Ernesto Natali Lombardi was born on April 6, 1908 in Oakland, California. He earned the nickname “Snozz” due to his big nose along with a handful of other monikers; “Lumbago” “Bocci” & “The Cyrano of the Iron Mask”.
The big six foot three, 230 pound catcher was a large man, especially for players of that era. He began his career with the Oakland Oaks of the Pacific Coast League. There he got noticed by the Brooklyn Robins signing a deal with them in the late twenties. He made his MLB debut with Brooklyn in 1931 batting .297 in 93 games behind Hall of Fame catcher Al Lopez.
In Spring 1932, the Dodgers had too many catchers, they actually thought about converting Lombardi to a pitcher, due to his strong arm. That didn't work out, so Lombardi, along with Wally Gilbert, & Babe Herman went to the Cincinnati Reds in exchange for Tony Cuccinello, Joe Stripp and Clyde Sukeforth.
Lombardi became a fan favorite in Cincinnati, batting over .300 five straight seasons, including a league leading .342 in 1938. That season he won the MVP Award as well, driving in a career high 95 runs (7th in the NL) & a career best 30 doubles. He also hit 19 HRs (7th in the NL) with a .391 on base % (8th in the NL) and only struck out 14 times in 489 at bats.
Behind the plate he threw out a league leading 59% of base runners trying to steal, 31 runners in all (second most in the league). He was the Reds catcher behind the plate when Johnny Vander Meer threw record back to back no hitters that same season.
Lombardi was a good contact hitter, who very rarely struck out. The most strike outs he ever had in one season was twenty five. In 5855 career at bats, he only struck out an incredible 262 times. Lombardi led the Reds to back to back pennants in 1939 & 1940.
In the 1939 season he hit a career high 20 HRs (5th in the NL) with 85 RBIs (8th in the NL) a .342 on base % & 26 doubles while batting .287.
In the top of the 10th inning in Game #4 of the 1939 World Series, he was leveled on a play at the plate, by the huge Charlie Keller. Lombardi laid unconscious at home, as Joe DiMaggio raced around the bases to score the third run of the play. The play later became known as “The Big Snooze”. The Reds were swept in that series with Lombardi hitting just .214, with three hits & two RBIs.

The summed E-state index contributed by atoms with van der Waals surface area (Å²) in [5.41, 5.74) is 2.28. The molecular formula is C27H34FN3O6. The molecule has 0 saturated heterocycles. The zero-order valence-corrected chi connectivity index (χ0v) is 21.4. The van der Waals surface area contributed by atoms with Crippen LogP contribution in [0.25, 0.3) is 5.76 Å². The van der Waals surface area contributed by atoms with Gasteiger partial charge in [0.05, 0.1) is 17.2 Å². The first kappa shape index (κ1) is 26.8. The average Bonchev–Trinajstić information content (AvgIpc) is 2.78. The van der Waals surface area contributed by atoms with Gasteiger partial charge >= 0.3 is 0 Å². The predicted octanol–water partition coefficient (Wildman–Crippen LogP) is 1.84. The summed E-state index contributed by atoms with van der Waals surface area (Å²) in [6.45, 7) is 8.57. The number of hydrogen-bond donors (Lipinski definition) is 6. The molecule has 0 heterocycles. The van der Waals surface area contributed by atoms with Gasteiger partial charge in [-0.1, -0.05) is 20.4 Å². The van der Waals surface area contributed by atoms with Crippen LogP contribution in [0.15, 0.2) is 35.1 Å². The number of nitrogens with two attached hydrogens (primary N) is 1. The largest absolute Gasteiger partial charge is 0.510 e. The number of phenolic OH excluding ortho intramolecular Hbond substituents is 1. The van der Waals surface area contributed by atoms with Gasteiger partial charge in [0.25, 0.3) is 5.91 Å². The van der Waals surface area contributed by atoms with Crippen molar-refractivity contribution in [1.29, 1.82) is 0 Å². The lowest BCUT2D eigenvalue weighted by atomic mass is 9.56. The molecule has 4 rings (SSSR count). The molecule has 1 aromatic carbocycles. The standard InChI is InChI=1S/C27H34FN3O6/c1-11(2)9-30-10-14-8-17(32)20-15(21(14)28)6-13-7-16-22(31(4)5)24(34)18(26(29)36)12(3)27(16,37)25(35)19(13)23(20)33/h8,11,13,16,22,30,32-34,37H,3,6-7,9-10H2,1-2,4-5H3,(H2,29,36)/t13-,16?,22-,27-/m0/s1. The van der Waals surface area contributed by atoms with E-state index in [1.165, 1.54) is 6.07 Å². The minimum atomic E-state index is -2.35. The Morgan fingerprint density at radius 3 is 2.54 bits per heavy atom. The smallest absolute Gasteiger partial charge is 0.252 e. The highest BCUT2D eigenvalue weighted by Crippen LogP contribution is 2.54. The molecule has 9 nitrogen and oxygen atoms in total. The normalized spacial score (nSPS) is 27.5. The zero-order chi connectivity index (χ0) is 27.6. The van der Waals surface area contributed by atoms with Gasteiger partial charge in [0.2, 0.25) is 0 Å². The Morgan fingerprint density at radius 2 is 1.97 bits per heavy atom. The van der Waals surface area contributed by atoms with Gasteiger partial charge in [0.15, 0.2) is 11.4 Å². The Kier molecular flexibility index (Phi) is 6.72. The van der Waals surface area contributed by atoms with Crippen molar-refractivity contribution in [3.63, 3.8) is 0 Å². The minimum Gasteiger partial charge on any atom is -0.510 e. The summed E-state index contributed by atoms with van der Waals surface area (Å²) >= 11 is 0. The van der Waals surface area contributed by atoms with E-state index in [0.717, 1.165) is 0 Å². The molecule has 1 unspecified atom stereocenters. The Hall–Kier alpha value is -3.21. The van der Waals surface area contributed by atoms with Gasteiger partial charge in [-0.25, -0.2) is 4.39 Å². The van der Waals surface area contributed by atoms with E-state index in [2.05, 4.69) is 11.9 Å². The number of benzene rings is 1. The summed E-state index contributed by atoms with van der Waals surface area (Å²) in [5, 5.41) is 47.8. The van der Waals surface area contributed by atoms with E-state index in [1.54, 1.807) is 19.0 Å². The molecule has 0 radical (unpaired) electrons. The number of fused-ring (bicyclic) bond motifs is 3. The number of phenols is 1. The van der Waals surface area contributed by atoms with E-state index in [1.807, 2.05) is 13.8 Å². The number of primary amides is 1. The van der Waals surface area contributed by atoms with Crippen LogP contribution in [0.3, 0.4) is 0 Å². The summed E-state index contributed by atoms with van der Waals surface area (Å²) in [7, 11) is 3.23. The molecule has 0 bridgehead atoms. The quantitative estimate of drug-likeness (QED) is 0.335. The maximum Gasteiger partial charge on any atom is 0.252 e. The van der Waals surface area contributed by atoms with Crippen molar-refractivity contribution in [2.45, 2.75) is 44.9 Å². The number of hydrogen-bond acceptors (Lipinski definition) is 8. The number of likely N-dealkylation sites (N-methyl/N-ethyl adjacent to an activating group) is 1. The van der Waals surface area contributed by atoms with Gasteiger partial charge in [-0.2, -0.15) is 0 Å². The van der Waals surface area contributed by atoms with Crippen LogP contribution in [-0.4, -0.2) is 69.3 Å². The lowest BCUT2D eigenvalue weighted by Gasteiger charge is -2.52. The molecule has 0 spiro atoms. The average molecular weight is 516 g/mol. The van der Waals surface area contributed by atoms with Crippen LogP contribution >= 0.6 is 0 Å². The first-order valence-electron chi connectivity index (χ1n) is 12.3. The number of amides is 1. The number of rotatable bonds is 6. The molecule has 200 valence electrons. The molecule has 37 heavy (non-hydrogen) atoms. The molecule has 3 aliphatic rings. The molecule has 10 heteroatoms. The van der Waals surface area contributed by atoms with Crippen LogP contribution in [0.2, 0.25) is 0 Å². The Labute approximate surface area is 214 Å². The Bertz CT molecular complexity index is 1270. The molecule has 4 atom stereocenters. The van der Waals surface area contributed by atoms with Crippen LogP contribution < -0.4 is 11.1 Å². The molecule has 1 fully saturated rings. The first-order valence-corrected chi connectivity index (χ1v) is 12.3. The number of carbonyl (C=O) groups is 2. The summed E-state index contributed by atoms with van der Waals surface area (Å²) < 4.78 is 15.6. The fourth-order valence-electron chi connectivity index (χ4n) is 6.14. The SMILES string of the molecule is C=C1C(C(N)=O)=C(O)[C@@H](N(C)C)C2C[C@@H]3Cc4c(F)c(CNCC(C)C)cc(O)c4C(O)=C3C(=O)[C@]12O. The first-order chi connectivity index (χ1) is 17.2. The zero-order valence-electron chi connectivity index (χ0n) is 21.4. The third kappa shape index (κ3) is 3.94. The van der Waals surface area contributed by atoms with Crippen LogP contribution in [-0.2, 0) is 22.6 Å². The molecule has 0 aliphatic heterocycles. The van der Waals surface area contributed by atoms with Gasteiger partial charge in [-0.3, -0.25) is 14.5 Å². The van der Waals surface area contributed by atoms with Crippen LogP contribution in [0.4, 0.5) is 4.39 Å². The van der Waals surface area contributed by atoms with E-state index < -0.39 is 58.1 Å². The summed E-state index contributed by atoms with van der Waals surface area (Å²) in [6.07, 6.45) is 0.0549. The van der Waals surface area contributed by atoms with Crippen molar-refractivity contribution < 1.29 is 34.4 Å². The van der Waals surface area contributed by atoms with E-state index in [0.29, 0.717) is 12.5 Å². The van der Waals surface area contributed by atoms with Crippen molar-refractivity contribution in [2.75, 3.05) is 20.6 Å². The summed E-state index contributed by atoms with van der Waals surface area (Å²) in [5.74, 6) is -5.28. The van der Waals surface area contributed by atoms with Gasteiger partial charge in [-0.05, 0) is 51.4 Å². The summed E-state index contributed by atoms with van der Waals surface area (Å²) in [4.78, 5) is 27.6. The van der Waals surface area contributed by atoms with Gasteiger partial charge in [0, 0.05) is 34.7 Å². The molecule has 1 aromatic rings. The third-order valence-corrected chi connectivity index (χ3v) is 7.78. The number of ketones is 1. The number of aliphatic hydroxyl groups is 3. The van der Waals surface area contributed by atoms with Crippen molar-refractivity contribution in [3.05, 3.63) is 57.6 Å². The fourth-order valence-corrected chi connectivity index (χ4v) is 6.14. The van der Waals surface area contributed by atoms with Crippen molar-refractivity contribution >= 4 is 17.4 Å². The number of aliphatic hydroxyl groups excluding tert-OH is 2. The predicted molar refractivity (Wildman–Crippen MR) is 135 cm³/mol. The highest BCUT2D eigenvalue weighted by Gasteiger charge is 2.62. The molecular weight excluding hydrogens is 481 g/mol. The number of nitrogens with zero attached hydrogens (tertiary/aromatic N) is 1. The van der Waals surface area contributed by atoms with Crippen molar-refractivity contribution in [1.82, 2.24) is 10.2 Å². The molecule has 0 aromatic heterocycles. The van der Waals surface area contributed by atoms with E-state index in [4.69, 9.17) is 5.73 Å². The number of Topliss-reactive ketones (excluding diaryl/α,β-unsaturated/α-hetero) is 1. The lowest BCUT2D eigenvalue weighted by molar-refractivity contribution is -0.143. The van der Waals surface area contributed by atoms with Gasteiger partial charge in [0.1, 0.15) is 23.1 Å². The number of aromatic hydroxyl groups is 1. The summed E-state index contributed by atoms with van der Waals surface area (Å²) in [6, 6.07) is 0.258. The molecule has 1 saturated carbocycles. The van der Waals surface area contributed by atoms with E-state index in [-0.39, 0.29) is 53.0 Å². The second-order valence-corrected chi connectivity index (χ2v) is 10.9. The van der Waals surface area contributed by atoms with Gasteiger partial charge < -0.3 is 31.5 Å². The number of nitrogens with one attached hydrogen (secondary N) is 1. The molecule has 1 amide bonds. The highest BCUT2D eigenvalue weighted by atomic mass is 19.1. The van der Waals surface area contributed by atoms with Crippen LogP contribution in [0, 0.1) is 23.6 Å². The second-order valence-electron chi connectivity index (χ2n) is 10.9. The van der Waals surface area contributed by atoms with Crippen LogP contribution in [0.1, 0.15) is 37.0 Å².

In 1940 he raised his average up to .319 which was second best in the league. He played in just 109 games hitting 14 HRs with 22 doubles, a .382 on base % & 74 RBIs. That year he played in his fifth of seven All Star games & came in ninth in the MVP voting. He threw out 49% of base runners trying to steal & posted the league's second best fielding % (.989%).
Post Season: In the 1940 World Series he played in just two games due to an injury. He hit .333 (1-3) as the Reds won the World championship, beating the Detroit Tigers in seven games.
He missed winning another batting title in the 1940 season, coming in second with his .319 average.
In 1942 his contract was purchased by the Boston Braves. That year he went on to win his second batting crown, batting .332 posting a .392 on base % (4th in the NL) while hitting 19 HRs (11th in the NL) with 30 doubles & 94 RBIs. The next time a catcher would win a batting title would be the Minnesota Twins Joe Mauer in 2006. They are the only two catchers ever to accomplish the feat.